The U.S. Department of Agriculture
(USDA) is responsible for adopting and implementing new regulations to protect
animals, yet even though the United States Animal Health Association
(USAHA)—one of the foremost organizations in the country aiming to prevent, control,
and eliminate disease—recommended increased precautions regarding elephants
with tuberculosis (TB) in 2010, the
USDA has failed to adopt them. As a direct result, TB-positive elephants are
currently crisscrossing the country and being forced to perform in circuses
despite their fragile health and the very real risks of transmission to humans
and other elephants.
The Elephant Tuberculosis Subcommittee of
the USAHA is charged with developing and recommending science-based resolutions
and regulations regarding TB in elephants. In 2010, it released updated
guidelines on disease management and animal care. Its report divides elephants
into four groups depending on their history with the disease and, for each,
proposes treatments, travel restrictions, and, among other things, how
frequently animals should be tested. The subcommittee also advocates that “minimizing or eliminating contact with the
public” be considered where transmission is possible.
According to a November 2010 USAHA
USDA expressed its intent to adopt the updated standards—yet, to date, no
action in this direction has been taken, presumably because of intense pressure from those like Ringling that
profit off of the exploitation of animals.
State governments and other
enforcement officials look to the USDA to make decisions about these matters,
and it is now up to the public to urge the USDA to adopt the recommendations
for the control of TB in elephants without delay. As explained in a 2011 Centers for Disease
Control and Prevention report, direct contact with a TB-positive elephant is not necessary for transmission of the disease to humans. Indeed, tuberculosis carried by an elephant was
recently linked to an outbreak in Tennessee among nine humans, some of whom had had no direct contact with the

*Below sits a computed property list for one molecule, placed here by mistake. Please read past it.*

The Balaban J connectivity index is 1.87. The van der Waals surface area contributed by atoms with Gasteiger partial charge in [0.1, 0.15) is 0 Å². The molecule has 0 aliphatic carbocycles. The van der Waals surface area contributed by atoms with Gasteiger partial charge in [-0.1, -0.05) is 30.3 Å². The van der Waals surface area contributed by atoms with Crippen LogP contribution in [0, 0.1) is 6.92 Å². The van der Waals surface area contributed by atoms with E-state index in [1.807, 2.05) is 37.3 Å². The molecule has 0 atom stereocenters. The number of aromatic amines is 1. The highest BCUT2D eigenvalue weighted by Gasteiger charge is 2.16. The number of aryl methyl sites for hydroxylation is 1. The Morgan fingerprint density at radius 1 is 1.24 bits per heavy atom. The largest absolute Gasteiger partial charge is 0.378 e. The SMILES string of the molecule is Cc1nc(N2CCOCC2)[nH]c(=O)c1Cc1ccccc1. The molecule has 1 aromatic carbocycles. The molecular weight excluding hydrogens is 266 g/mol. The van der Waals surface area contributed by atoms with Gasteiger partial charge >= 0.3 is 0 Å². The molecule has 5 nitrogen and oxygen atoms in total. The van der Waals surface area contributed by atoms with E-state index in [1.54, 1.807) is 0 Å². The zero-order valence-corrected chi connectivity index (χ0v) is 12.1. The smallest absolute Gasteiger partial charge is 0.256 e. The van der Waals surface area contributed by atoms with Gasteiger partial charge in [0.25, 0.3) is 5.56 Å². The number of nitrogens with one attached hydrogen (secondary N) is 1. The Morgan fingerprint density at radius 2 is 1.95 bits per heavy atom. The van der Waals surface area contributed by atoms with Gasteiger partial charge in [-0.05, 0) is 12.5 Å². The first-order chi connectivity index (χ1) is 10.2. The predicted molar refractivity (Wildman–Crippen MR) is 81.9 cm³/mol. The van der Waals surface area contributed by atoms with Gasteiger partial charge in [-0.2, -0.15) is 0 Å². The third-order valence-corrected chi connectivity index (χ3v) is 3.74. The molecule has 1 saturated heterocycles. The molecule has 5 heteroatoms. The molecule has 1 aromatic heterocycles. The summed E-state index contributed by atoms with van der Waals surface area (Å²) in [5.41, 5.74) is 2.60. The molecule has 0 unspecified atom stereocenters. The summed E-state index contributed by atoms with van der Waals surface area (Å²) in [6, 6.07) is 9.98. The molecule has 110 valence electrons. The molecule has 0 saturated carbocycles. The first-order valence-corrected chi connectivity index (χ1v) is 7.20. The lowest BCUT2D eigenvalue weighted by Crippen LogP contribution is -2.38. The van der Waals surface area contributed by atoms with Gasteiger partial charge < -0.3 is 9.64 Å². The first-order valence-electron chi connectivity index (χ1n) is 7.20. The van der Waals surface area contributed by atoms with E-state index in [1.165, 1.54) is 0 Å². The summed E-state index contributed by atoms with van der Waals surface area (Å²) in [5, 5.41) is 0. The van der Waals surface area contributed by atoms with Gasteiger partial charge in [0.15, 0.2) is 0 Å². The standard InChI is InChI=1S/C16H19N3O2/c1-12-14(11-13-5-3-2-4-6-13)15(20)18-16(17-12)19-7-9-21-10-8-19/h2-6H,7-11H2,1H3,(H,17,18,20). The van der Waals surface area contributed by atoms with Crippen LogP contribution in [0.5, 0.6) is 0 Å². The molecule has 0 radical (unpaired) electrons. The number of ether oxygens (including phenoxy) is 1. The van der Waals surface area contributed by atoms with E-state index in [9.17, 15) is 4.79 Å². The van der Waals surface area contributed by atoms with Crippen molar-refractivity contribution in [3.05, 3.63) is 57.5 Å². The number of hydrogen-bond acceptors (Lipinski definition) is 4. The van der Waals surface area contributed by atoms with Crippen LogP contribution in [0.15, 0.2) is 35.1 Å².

But instead of removing TB-positive
elephants from the road as the USAHA recommends, Ringling and other circuses keep
them on the road and force them to undergo treatment while traveling and
performing, putting others at risk. The effectiveness of this treatment, which can
be physically exhausting and last well over nine months, is unknown. And for
elephants who are already kept chained inside filthy,
poorly ventilated boxcars for an average of more than 26 straight hours—and up
to 100 hours at a time—it can be unfathomably brutal.
The circus will continue these cruel and
dangerous practices until forced to do otherwise by the USDA. Please take a moment now to urge the USDA
to do the most compassionate thing and to protect public health by adopting the
USAHA’s updated 2010 elephant TB guidelines without further delay. Feel
free to use the sample letter below, but personalization ensures that your
communication will be read. Public comments are highly regarded, and officials
listen to them when making decisions, so please forward this alert to anyone
who cares about animal welfare or public health!
polite comments to:
Chester A. Gipson, D.V.M.
Gregory Parham, D.V.M.
We encourage you to use your own words, but feel free to use this sample letter.
Article source: PETA Action Alerts